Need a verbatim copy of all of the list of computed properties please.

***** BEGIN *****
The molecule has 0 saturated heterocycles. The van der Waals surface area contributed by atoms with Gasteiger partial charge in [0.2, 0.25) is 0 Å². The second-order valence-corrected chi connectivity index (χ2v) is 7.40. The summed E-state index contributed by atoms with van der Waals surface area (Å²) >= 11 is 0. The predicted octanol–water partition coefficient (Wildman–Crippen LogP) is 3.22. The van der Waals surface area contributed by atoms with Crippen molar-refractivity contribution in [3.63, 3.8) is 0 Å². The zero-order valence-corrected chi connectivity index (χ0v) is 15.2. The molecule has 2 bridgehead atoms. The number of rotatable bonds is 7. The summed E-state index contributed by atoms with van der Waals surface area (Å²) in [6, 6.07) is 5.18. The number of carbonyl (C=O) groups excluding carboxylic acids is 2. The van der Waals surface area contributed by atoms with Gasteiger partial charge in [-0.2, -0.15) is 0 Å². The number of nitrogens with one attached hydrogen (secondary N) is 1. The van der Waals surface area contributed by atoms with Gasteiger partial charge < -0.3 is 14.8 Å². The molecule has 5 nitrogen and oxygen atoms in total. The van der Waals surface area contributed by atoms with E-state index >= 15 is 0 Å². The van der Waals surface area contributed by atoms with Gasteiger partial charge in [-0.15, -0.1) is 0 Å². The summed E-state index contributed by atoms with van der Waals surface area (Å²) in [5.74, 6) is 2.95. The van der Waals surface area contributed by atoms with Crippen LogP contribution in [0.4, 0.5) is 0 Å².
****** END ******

The molecule has 0 saturated heterocycles. The van der Waals surface area contributed by atoms with Gasteiger partial charge in [0.2, 0.25) is 0 Å². The second-order valence-corrected chi connectivity index (χ2v) is 7.40. The summed E-state index contributed by atoms with van der Waals surface area (Å²) >= 11 is 0. The predicted octanol–water partition coefficient (Wildman–Crippen LogP) is 3.22. The van der Waals surface area contributed by atoms with Crippen molar-refractivity contribution in [3.63, 3.8) is 0 Å². The zero-order valence-corrected chi connectivity index (χ0v) is 15.2. The molecule has 2 bridgehead atoms. The number of rotatable bonds is 7. The summed E-state index contributed by atoms with van der Waals surface area (Å²) in [6, 6.07) is 5.18. The number of carbonyl (C=O) groups excluding carboxylic acids is 2. The van der Waals surface area contributed by atoms with Gasteiger partial charge in [-0.2, -0.15) is 0 Å². The number of nitrogens with one attached hydrogen (secondary N) is 1. The van der Waals surface area contributed by atoms with Gasteiger partial charge < -0.3 is 14.8 Å². The molecule has 5 nitrogen and oxygen atoms in total. The van der Waals surface area contributed by atoms with E-state index >= 15 is 0 Å². The van der Waals surface area contributed by atoms with Gasteiger partial charge in [-0.15, -0.1) is 0 Å². The summed E-state index contributed by atoms with van der Waals surface area (Å²) in [5.74, 6) is 2.95. The van der Waals surface area contributed by atoms with Crippen LogP contribution in [0.4, 0.5) is 0 Å².